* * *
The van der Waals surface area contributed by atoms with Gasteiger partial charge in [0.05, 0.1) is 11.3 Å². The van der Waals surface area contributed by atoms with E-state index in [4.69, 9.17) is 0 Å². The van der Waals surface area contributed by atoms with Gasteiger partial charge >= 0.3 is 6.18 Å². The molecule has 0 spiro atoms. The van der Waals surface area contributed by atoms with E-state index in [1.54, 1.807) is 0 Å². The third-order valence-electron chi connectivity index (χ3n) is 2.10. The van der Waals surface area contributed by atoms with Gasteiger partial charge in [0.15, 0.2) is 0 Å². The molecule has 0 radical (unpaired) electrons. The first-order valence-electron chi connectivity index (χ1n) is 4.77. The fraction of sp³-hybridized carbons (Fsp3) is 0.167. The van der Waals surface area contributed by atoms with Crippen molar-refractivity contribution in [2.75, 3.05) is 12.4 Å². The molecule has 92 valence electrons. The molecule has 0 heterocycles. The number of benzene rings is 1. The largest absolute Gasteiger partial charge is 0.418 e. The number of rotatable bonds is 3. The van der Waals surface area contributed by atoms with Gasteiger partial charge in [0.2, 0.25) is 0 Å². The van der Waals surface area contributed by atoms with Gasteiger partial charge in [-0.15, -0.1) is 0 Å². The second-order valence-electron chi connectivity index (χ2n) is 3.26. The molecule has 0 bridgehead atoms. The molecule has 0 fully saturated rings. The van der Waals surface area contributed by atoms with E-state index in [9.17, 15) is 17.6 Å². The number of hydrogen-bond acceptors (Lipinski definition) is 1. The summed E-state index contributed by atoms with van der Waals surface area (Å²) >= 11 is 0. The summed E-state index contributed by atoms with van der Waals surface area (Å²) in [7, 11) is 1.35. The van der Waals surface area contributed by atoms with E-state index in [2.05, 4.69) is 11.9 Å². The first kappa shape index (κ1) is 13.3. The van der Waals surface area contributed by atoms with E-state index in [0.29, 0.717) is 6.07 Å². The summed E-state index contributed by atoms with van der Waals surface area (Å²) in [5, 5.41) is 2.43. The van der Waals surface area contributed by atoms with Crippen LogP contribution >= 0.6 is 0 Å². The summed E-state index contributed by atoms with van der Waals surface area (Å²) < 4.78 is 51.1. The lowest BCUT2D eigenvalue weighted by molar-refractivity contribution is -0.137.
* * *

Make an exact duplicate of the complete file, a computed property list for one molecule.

The van der Waals surface area contributed by atoms with Gasteiger partial charge in [0.05, 0.1) is 11.3 Å². The van der Waals surface area contributed by atoms with E-state index in [4.69, 9.17) is 0 Å². The van der Waals surface area contributed by atoms with Gasteiger partial charge >= 0.3 is 6.18 Å². The molecule has 0 spiro atoms. The van der Waals surface area contributed by atoms with E-state index in [1.54, 1.807) is 0 Å². The third-order valence-electron chi connectivity index (χ3n) is 2.10. The van der Waals surface area contributed by atoms with Gasteiger partial charge in [0.15, 0.2) is 0 Å². The molecule has 0 radical (unpaired) electrons. The first-order valence-electron chi connectivity index (χ1n) is 4.77. The fraction of sp³-hybridized carbons (Fsp3) is 0.167. The van der Waals surface area contributed by atoms with Crippen molar-refractivity contribution in [2.75, 3.05) is 12.4 Å². The molecule has 92 valence electrons. The molecule has 0 heterocycles. The number of benzene rings is 1. The largest absolute Gasteiger partial charge is 0.418 e. The number of rotatable bonds is 3. The van der Waals surface area contributed by atoms with Gasteiger partial charge in [0.2, 0.25) is 0 Å². The van der Waals surface area contributed by atoms with Gasteiger partial charge in [-0.15, -0.1) is 0 Å². The second-order valence-electron chi connectivity index (χ2n) is 3.26. The molecule has 0 bridgehead atoms. The molecule has 0 fully saturated rings. The van der Waals surface area contributed by atoms with E-state index in [9.17, 15) is 17.6 Å². The number of hydrogen-bond acceptors (Lipinski definition) is 1. The summed E-state index contributed by atoms with van der Waals surface area (Å²) >= 11 is 0. The summed E-state index contributed by atoms with van der Waals surface area (Å²) in [7, 11) is 1.35. The van der Waals surface area contributed by atoms with E-state index in [2.05, 4.69) is 11.9 Å². The first kappa shape index (κ1) is 13.3. The van der Waals surface area contributed by atoms with E-state index in [0.29, 0.717) is 6.07 Å². The summed E-state index contributed by atoms with van der Waals surface area (Å²) in [5, 5.41) is 2.43. The van der Waals surface area contributed by atoms with Crippen LogP contribution >= 0.6 is 0 Å². The summed E-state index contributed by atoms with van der Waals surface area (Å²) < 4.78 is 51.1. The lowest BCUT2D eigenvalue weighted by molar-refractivity contribution is -0.137.